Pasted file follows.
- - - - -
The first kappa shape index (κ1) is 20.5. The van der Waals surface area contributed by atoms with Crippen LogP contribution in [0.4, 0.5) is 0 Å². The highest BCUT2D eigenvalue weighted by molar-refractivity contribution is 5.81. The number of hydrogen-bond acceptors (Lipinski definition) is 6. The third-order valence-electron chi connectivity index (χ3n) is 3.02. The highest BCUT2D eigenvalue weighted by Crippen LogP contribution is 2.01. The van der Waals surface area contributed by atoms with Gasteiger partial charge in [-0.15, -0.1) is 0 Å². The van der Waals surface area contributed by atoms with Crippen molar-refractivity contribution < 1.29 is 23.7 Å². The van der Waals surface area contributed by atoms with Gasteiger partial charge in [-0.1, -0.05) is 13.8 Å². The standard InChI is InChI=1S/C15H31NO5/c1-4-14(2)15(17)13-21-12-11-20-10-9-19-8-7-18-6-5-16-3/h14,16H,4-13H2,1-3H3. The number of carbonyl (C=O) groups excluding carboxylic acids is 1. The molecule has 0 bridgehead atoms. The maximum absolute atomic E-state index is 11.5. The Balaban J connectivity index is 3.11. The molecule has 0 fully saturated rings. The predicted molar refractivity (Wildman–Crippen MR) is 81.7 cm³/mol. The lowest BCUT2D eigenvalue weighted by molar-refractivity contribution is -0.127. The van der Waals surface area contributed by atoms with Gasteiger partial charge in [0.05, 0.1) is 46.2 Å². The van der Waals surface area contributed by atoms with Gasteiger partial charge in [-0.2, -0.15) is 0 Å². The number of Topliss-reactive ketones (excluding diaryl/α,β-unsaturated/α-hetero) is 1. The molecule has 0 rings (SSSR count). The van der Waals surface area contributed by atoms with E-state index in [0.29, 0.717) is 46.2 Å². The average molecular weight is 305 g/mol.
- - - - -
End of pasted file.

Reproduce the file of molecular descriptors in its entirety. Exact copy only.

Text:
The first kappa shape index (κ1) is 20.5. The van der Waals surface area contributed by atoms with Crippen LogP contribution in [0.4, 0.5) is 0 Å². The highest BCUT2D eigenvalue weighted by molar-refractivity contribution is 5.81. The number of hydrogen-bond acceptors (Lipinski definition) is 6. The third-order valence-electron chi connectivity index (χ3n) is 3.02. The highest BCUT2D eigenvalue weighted by Crippen LogP contribution is 2.01. The van der Waals surface area contributed by atoms with Gasteiger partial charge in [-0.15, -0.1) is 0 Å². The van der Waals surface area contributed by atoms with Crippen molar-refractivity contribution < 1.29 is 23.7 Å². The van der Waals surface area contributed by atoms with Gasteiger partial charge in [-0.1, -0.05) is 13.8 Å². The standard InChI is InChI=1S/C15H31NO5/c1-4-14(2)15(17)13-21-12-11-20-10-9-19-8-7-18-6-5-16-3/h14,16H,4-13H2,1-3H3. The number of carbonyl (C=O) groups excluding carboxylic acids is 1. The molecule has 0 bridgehead atoms. The maximum absolute atomic E-state index is 11.5. The Balaban J connectivity index is 3.11. The molecule has 0 fully saturated rings. The predicted molar refractivity (Wildman–Crippen MR) is 81.7 cm³/mol. The lowest BCUT2D eigenvalue weighted by molar-refractivity contribution is -0.127. The van der Waals surface area contributed by atoms with Gasteiger partial charge in [0.05, 0.1) is 46.2 Å². The van der Waals surface area contributed by atoms with Gasteiger partial charge in [-0.2, -0.15) is 0 Å². The number of Topliss-reactive ketones (excluding diaryl/α,β-unsaturated/α-hetero) is 1. The molecule has 0 rings (SSSR count). The van der Waals surface area contributed by atoms with E-state index in [0.29, 0.717) is 46.2 Å². The average molecular weight is 305 g/mol.